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Editorial
May 23/30, 2017

Empirical MRSA Coverage for Nonpurulent CellulitisSwinging the Pendulum Away From Routine Use

Author Affiliations
  • 1Division of Infectious Diseases, Department of Internal Medicine, University of Michigan Health System, Ann Arbor
  • 2Associate Editor, JAMA
JAMA. 2017;317(20):2070-2071. doi:10.1001/jama.2017.5654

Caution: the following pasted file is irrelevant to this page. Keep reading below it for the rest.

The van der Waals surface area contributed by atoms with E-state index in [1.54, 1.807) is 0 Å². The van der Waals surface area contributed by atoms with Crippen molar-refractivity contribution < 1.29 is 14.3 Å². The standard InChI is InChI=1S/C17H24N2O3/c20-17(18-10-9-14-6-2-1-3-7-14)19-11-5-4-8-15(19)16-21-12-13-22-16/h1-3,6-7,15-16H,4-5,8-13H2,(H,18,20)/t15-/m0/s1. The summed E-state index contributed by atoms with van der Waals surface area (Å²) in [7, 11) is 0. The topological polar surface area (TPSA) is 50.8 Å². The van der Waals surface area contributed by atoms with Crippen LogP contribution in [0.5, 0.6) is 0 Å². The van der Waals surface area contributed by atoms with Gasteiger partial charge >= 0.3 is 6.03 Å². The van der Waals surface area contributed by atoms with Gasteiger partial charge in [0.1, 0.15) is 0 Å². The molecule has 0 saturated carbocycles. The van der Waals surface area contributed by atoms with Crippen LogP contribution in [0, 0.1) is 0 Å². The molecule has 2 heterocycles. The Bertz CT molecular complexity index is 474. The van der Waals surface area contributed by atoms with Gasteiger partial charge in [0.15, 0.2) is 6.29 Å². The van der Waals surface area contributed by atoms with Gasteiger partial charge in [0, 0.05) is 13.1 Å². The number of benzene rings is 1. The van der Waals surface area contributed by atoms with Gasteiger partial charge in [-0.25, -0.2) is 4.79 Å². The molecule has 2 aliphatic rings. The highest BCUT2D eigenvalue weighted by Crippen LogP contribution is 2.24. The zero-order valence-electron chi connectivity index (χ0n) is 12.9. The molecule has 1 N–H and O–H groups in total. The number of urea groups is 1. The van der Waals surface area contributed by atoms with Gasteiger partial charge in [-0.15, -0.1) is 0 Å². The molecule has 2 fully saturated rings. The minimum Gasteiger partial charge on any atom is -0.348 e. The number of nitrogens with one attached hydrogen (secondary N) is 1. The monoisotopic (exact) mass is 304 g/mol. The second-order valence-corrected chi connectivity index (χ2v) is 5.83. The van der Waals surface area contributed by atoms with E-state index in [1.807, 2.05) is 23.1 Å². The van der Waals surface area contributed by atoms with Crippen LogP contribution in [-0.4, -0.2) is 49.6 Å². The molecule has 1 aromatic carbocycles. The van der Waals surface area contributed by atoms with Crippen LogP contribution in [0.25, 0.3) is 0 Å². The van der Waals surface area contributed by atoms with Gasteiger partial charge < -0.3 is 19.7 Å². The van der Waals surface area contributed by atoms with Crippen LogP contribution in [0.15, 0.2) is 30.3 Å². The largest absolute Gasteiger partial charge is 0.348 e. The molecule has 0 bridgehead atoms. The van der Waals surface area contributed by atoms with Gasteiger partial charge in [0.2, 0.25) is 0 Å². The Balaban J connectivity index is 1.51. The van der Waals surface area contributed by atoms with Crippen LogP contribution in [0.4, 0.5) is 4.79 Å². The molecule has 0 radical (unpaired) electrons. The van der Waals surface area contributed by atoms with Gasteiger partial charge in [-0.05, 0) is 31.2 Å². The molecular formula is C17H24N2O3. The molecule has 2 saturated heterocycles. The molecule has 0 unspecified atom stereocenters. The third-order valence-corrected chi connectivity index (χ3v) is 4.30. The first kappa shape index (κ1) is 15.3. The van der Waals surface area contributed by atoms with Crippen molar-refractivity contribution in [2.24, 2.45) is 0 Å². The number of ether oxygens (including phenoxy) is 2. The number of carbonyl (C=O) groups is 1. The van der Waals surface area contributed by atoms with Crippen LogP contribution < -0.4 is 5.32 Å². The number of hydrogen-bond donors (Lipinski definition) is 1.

Cellulitis is an infection of the deep dermis and subcutaneous tissue, manifesting as expanding erythema, edema, and warmth of the skin.1 In most instances of cellulitis, the causative microorganism cannot be definitively determined. However, based on studies using blood cultures, other laboratory markers (anti–streptolysin O and anti–DNase B antibodies), and clinical response to β-lactam antimicrobials, the vast majority of cellulitis is thought to be caused by β-hemolytic streptococci.2 Staphylococci, including methicillin-resistant Staphylococcus aureus (MRSA), are a less common cause of cellulitis and are more likely to be encountered in cases of purulent cellulitis (drainage or exudate in the absence of a drainable abscess) or abscess formation.3 Thus, current guidance from the Infectious Diseases Society of America advises that nonpurulent cellulitis without abscess should be treated with antimicrobials targeted primarily against streptococci.3

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